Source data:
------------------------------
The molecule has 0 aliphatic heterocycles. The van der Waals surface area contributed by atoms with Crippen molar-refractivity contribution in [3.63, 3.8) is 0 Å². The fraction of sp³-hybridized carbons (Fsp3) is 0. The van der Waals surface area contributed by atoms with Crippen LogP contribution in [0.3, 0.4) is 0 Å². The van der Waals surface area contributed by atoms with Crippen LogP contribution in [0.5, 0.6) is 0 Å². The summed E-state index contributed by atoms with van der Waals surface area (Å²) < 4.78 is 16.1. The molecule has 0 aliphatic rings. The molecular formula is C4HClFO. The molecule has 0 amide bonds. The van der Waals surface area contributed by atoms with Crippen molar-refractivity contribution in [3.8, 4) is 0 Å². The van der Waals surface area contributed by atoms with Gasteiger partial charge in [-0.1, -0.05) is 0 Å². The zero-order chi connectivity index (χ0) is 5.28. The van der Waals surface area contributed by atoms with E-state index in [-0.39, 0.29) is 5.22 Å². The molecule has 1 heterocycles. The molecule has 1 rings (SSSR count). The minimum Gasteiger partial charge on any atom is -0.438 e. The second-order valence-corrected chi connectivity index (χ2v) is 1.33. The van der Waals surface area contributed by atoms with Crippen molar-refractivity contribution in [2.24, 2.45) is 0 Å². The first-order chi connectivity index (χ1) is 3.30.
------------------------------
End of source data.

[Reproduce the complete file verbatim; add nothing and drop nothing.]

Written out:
The molecule has 0 aliphatic heterocycles. The van der Waals surface area contributed by atoms with Crippen molar-refractivity contribution in [3.63, 3.8) is 0 Å². The fraction of sp³-hybridized carbons (Fsp3) is 0. The van der Waals surface area contributed by atoms with Crippen LogP contribution in [0.3, 0.4) is 0 Å². The van der Waals surface area contributed by atoms with Crippen LogP contribution in [0.5, 0.6) is 0 Å². The summed E-state index contributed by atoms with van der Waals surface area (Å²) < 4.78 is 16.1. The molecule has 0 aliphatic rings. The molecular formula is C4HClFO. The molecule has 0 amide bonds. The van der Waals surface area contributed by atoms with Crippen molar-refractivity contribution in [3.8, 4) is 0 Å². The van der Waals surface area contributed by atoms with Gasteiger partial charge in [-0.1, -0.05) is 0 Å². The zero-order chi connectivity index (χ0) is 5.28. The van der Waals surface area contributed by atoms with E-state index in [-0.39, 0.29) is 5.22 Å². The molecule has 1 heterocycles. The molecule has 1 rings (SSSR count). The minimum Gasteiger partial charge on any atom is -0.438 e. The second-order valence-corrected chi connectivity index (χ2v) is 1.33. The van der Waals surface area contributed by atoms with Crippen molar-refractivity contribution in [2.24, 2.45) is 0 Å². The first-order chi connectivity index (χ1) is 3.30.